2019/20 Equity Fellow Nicole Crawford Enhancing student success: Supporting the mental wellbeing of mature-aged, regional and remote university students
Dr Nicole Crawford from the University of Tasmania has received a NCSEHE Equity Fellowship. Read what Nicole has to say about her Fellowship.
My NCSEHE Equity Fellowship will investigate proactive approaches to supporting the mental wellbeing of mature-aged, regional and remote university students in Australia. Significant issues underpin this focus, including the high levels of mental ill-health, which impact on students’ capacity to participate and succeed in higher education. In the recent QILT 2018 Student Experience Survey, ‘health and stress’ was the most cited reason why undergraduate students considered withdrawing, thus impacting on the students personally, and on retention and completion rates.
Regional and remote students are in the national spotlight, but attention is often paid to school leavers. This Fellowship will focus on the experiences of mature-aged students, a significant but under-researched aspect, whilst acknowledging the diversity that exists within the regional and remote cohort. In addition to the personal benefits of university study experienced by mature-aged students, small-scale research suggests that mature-aged students can have a profound impact on their university peers and on their families and communities. Gaining further insights into this group and enhancing their success is vital due to their potential influence on family and community attitudes toward education, on the regional workforce and on building regional sustainability.
In particular, the Fellowship will focus on how mature-aged, regional and remote students manage their mental health. Momentum is gaining in Australia in regard to high-level acknowledgement of health and wellbeing in university settings with recent reports (Baik et al., 2016, 2017; Higher Education Standards Panel, 2018; Orygen, 2017) and international blueprints, such as the Okanagan Charter, which highlight the need for holistic and institution-wide approaches to wellbeing. My contribution will complement institution-wide approaches with nuanced understandings of the needs and challenges of mature-aged, regional and remote students. My project will be student-centred and collaborative at each stage of the research process. The research will take a mixed-methods approach, with quantitative and qualitative phases that will culminate in a student-staff collaboration to develop guidelines for students and staff, and recommendations for policy and practice.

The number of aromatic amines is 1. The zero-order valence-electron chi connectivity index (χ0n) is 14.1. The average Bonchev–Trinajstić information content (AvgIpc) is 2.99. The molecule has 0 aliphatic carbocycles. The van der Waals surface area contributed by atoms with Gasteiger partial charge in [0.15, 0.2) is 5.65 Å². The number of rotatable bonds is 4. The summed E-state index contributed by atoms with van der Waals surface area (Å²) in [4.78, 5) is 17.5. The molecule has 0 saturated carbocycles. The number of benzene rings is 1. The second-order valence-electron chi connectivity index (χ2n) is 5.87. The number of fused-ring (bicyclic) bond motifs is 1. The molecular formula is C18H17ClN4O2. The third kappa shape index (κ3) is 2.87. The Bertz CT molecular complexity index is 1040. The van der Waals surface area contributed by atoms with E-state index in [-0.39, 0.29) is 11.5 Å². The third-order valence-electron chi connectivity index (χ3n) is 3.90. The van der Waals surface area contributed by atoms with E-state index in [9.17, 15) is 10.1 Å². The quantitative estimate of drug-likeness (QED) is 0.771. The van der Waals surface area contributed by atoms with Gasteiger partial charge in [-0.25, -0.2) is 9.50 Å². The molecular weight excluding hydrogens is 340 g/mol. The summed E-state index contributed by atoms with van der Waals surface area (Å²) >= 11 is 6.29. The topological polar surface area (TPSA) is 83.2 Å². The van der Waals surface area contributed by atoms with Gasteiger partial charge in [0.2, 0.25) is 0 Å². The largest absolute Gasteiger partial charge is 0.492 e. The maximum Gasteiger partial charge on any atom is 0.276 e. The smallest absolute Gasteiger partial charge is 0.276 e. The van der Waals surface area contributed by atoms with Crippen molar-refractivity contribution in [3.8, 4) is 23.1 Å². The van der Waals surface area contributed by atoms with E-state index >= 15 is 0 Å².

This Fellowship is an amazing opportunity for me. Already, it is shifting my thinking from the local to the national and international, and broadening my attention from teaching practice and research in enabling education to undergraduate students in regional and remote areas across the country. And, this is only the beginning of the project — I am sure that I will be thinking more about policies and strategies at institution and government levels as the year progresses. I’m looking forward to secondments in the Department of Education in Canberra, which are an instrumental part of the Fellowship. As someone who teaches at the coalface, I have little understanding of policymaking, so I’m excited to have the opportunity to learn about it during placements in Canberra. I hope the experience will be mutually beneficial and that policymakers will get a sense of the impact of their policies ‘on the ground’.
A bit about me/what I do
Having grown up in regional Western Australia and being first in my family to attend university, I value opportunities for people in regional and remote areas to participate in higher education.
As an educator, I am driven by principles of equity and inclusion, an ethic of care, and Vincent Tinto’s maxim, ‘access without support is not opportunity’. I have been working in Pre-degree Programs (also known as enabling education and preparation programs) at the University of Tasmania for nearly a decade. These courses are an alternative pathway for students who don’t meet general entry. We aim to develop students’ academic literacies and skills, self-efficacy and their familiarity with the academic culture so that they can make a smooth transition to uni courses. A lot of the students are mature-aged, regional or remote, and many are from multiple equity groups; their mental health and wellbeing is increasingly on our radar and it is an area in which we endeavour to be proactive and inclusive in implementing strategies to support the students. While my Fellowship topic is informed by national priorities and research, it also stems from my daily teaching practice.